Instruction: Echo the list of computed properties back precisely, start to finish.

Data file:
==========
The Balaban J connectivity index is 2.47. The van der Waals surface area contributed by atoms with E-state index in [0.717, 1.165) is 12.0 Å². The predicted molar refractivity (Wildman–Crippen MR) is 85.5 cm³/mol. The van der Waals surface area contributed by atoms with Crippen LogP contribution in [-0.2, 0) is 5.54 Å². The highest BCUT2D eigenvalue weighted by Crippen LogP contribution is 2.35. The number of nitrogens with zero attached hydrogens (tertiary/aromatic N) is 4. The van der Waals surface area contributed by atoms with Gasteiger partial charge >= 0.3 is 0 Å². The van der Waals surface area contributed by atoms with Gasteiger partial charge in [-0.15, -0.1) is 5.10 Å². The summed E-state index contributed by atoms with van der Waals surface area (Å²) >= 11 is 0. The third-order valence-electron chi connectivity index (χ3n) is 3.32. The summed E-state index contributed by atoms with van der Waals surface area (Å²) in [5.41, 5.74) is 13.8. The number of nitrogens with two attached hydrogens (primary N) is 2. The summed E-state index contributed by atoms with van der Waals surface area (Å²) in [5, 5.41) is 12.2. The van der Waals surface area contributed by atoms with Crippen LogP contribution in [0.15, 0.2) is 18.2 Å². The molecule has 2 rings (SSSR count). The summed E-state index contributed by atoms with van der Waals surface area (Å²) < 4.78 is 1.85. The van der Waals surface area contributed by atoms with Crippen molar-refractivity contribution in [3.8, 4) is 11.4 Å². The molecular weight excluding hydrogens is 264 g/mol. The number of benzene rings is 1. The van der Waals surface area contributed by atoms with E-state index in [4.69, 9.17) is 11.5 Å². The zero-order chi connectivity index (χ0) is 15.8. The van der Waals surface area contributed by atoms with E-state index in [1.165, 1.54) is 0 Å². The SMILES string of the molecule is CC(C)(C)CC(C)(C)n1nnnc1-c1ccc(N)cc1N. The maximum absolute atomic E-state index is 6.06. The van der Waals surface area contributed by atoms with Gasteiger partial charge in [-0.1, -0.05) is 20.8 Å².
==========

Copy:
The Balaban J connectivity index is 2.47. The van der Waals surface area contributed by atoms with E-state index in [0.717, 1.165) is 12.0 Å². The predicted molar refractivity (Wildman–Crippen MR) is 85.5 cm³/mol. The van der Waals surface area contributed by atoms with Crippen LogP contribution in [-0.2, 0) is 5.54 Å². The highest BCUT2D eigenvalue weighted by Crippen LogP contribution is 2.35. The number of nitrogens with zero attached hydrogens (tertiary/aromatic N) is 4. The van der Waals surface area contributed by atoms with Gasteiger partial charge >= 0.3 is 0 Å². The van der Waals surface area contributed by atoms with Gasteiger partial charge in [-0.15, -0.1) is 5.10 Å². The summed E-state index contributed by atoms with van der Waals surface area (Å²) >= 11 is 0. The third-order valence-electron chi connectivity index (χ3n) is 3.32. The summed E-state index contributed by atoms with van der Waals surface area (Å²) in [5.41, 5.74) is 13.8. The number of nitrogens with two attached hydrogens (primary N) is 2. The summed E-state index contributed by atoms with van der Waals surface area (Å²) in [5, 5.41) is 12.2. The van der Waals surface area contributed by atoms with Crippen LogP contribution in [0.15, 0.2) is 18.2 Å². The molecule has 2 rings (SSSR count). The summed E-state index contributed by atoms with van der Waals surface area (Å²) < 4.78 is 1.85. The van der Waals surface area contributed by atoms with Crippen molar-refractivity contribution in [3.8, 4) is 11.4 Å². The molecular weight excluding hydrogens is 264 g/mol. The number of benzene rings is 1. The van der Waals surface area contributed by atoms with E-state index in [4.69, 9.17) is 11.5 Å². The zero-order chi connectivity index (χ0) is 15.8. The van der Waals surface area contributed by atoms with E-state index in [1.165, 1.54) is 0 Å². The SMILES string of the molecule is CC(C)(C)CC(C)(C)n1nnnc1-c1ccc(N)cc1N. The maximum absolute atomic E-state index is 6.06. The van der Waals surface area contributed by atoms with Gasteiger partial charge in [-0.1, -0.05) is 20.8 Å².